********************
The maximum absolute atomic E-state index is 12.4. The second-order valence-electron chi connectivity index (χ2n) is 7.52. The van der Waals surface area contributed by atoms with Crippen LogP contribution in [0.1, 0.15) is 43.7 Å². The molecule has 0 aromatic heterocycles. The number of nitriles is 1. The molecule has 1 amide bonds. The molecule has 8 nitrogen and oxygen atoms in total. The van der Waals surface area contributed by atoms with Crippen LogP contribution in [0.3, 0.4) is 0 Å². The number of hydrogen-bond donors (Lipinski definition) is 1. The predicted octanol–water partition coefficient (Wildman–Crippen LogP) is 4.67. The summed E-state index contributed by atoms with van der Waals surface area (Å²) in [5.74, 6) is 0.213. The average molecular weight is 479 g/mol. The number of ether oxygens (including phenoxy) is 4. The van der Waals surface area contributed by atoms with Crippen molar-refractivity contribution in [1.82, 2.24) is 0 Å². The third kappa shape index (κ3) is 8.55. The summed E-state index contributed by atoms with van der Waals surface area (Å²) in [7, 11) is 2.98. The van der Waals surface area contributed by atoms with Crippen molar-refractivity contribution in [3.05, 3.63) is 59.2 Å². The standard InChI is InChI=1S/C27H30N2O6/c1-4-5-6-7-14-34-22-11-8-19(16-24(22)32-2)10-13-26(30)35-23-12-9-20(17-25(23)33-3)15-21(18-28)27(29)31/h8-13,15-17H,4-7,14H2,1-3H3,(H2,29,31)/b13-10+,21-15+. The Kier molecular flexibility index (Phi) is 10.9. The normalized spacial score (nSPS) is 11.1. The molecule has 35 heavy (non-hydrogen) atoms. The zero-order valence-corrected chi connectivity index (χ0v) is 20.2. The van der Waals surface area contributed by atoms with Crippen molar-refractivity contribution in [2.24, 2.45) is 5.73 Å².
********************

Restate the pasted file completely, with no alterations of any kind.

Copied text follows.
The maximum absolute atomic E-state index is 12.4. The second-order valence-electron chi connectivity index (χ2n) is 7.52. The van der Waals surface area contributed by atoms with Crippen LogP contribution in [0.1, 0.15) is 43.7 Å². The molecule has 0 aromatic heterocycles. The number of nitriles is 1. The molecule has 1 amide bonds. The molecule has 8 nitrogen and oxygen atoms in total. The van der Waals surface area contributed by atoms with Crippen LogP contribution in [0.3, 0.4) is 0 Å². The number of hydrogen-bond donors (Lipinski definition) is 1. The predicted octanol–water partition coefficient (Wildman–Crippen LogP) is 4.67. The summed E-state index contributed by atoms with van der Waals surface area (Å²) in [5.74, 6) is 0.213. The average molecular weight is 479 g/mol. The number of ether oxygens (including phenoxy) is 4. The van der Waals surface area contributed by atoms with Crippen molar-refractivity contribution in [1.82, 2.24) is 0 Å². The third kappa shape index (κ3) is 8.55. The summed E-state index contributed by atoms with van der Waals surface area (Å²) in [7, 11) is 2.98. The van der Waals surface area contributed by atoms with Crippen molar-refractivity contribution in [3.05, 3.63) is 59.2 Å². The standard InChI is InChI=1S/C27H30N2O6/c1-4-5-6-7-14-34-22-11-8-19(16-24(22)32-2)10-13-26(30)35-23-12-9-20(17-25(23)33-3)15-21(18-28)27(29)31/h8-13,15-17H,4-7,14H2,1-3H3,(H2,29,31)/b13-10+,21-15+. The Kier molecular flexibility index (Phi) is 10.9. The normalized spacial score (nSPS) is 11.1. The molecule has 35 heavy (non-hydrogen) atoms. The zero-order valence-corrected chi connectivity index (χ0v) is 20.2. The van der Waals surface area contributed by atoms with Crippen molar-refractivity contribution in [2.24, 2.45) is 5.73 Å².